Wikileaks and weak links

Photo of an unlocked gate padlockThis post is about Wikileaks, without being about Wikileaks. We know the most recent Wikileaks release was an overwhelmingly large set of data, generated by a fairly low-ranking intelligence analyst, and contains potentially sensitive information. The aspects of the Wikileaks scandal that fascinate me, however, are the human and organizational factors affecting data security.

Why did Bradley Manning do it? He must have known he would be subject to a long prison sentence (at best), and made no efforts to hide his actions. Assuming he was acting rationally, the benefits he imagined from doing so outweighed the prospect of certain punishment. Manning must have evaluated the volume and nature of the data at his disposal – data owned by his organization, effectively the U.S. government – and chose to place his individual motivations above those of the organization to which he belonged.

His own Wikipedia page and various media reports describe Manning’s “disillusionment,” and some opinion pieces paint him as “disgruntled.”

Disgruntled at the age of 23?

This fact points to the causes of the leak: it’s a people problem, more than an information problem. This includes security clearances, i.e., how many eyes need to see the information, but the solution is not about security clearances. Safeguarding organizational data such as that shared in the Wikileaks event is ultimately a management issue, for the following reasons:

A change in employee behavior is a crucial signal to management. It would surprise me if Manning’s behavior changed overnight from unassuming analyst to data thief. A good manager should look for changes in employee behavior that signal a shift in attitude. Furthermore, a manager should ensure he has enough information to act on if restricting or revisiting information flows becomes necessary, particularly in the event that an employee’s risk profile changes.

Digital natives exhibit different workplace values than their older counterparts. At 23, Manning is a digital native. Individuals under the age of 30 have grown up with technology in a world where a sense of possession is poorly defined in digital terms. Digital natives have a different notion of right and wrong in sharing information than previous generations of workers, even when information is proprietary to their organizations. Generation Y is also less loyal to organizations, and expects authority figures to earn their respect, rather than commanding it automatically. (I realize the Army is a very special kind of organization; however, the military cannot claim to be modernizing for warfare in the Information Age and expect to preserve outdated management philosophies, particularly when recruiting overwhelmingly from the digital natives demographic.)

Technology itself distracts from the human issues. Security specialists discuss access protocols and authentication procedures, but focusing on such issues is like staring at the end of someone’s finger when she points to a mountain in the distance. Internal data leaks are a real threat, but they are also perpetrated by people. The Information Age is changing the relationship between people and organizations. Adding to the urgency of the problem, today’s technological capabilities allow people to share and act on information as quickly as they think to do so. When “think it – do it” is the norm, it is important for an organization’s management to communicate expectations about information use and dissemination and to assess and monitor, in an honest way, the risks associated with information flows.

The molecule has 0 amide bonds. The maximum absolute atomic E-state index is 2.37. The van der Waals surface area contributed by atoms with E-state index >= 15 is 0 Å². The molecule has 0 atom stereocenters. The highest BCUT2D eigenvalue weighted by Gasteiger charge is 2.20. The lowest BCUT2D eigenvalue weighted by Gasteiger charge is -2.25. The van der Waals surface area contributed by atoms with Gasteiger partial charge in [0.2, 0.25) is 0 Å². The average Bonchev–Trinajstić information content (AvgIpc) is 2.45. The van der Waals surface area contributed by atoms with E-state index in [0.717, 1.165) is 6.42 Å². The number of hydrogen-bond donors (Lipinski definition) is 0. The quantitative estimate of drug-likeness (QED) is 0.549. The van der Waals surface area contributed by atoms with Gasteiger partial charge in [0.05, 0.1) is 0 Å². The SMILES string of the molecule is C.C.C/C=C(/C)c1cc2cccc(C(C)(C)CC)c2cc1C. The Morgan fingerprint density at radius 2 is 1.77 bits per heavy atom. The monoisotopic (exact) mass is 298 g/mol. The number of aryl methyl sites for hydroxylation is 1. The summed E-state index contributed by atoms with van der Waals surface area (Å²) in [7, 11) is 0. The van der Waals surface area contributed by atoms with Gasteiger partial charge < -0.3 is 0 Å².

The landscape of information behavior is undergoing a major shift, and technology is merely an enabler of behavior. An individual’s ability to act impulsively, and with powerful tools that can execute enormously impactful actions digitally, should prompt organizations to manage closely the human aspects of internal security threats. It takes one weak link in an organization – unmonitored, disillusioned – to commit a destructive act with sensitive data. Although individuals should be empowered to make ethical, informed decisions when acting on behalf of their organizations, management culture must continue to adapt to the new Information Age, and its digital natives.

Photo by -Tripp-. Used in accordance with a Creative Commons 2.0 license.

Too many TLA’s

I had a teacher once say that IT is riddled with TLA’s (Three Letter Acronyms).  He thought it was hilarious.  It wasn’t until I started really looking into IT and security especially that I realized he was right.  In the realm of technology there are some acronyms that most people know HTTP, IP, and PC and so on, but when you add Security it turns into something you would expect in your alphabet soup.  PCI-DSS, SOX, FISMA, ISO, HIPAA, HITECH, UDP, TCP, CERT, IR, XSS, CSRF, PWN, IPSEC, SSCADA, and the list goes on.  I am sure that you could guess some of them but the first six are probably the most debated.  Payment Card Industry – Digital Security Standards (PCI-DSS), Sarbanes-Oxley (SOX), Federal Information Security Management Act (FISMA), International Organization for Standardization (ISO, don’t ask it doesn’t make sense to me either), Health Insurance Portability and Accountability Act (HIPAA), and the Health Information Technology for Economic and Clinical Health are some of the security standards that businesses have to worry about.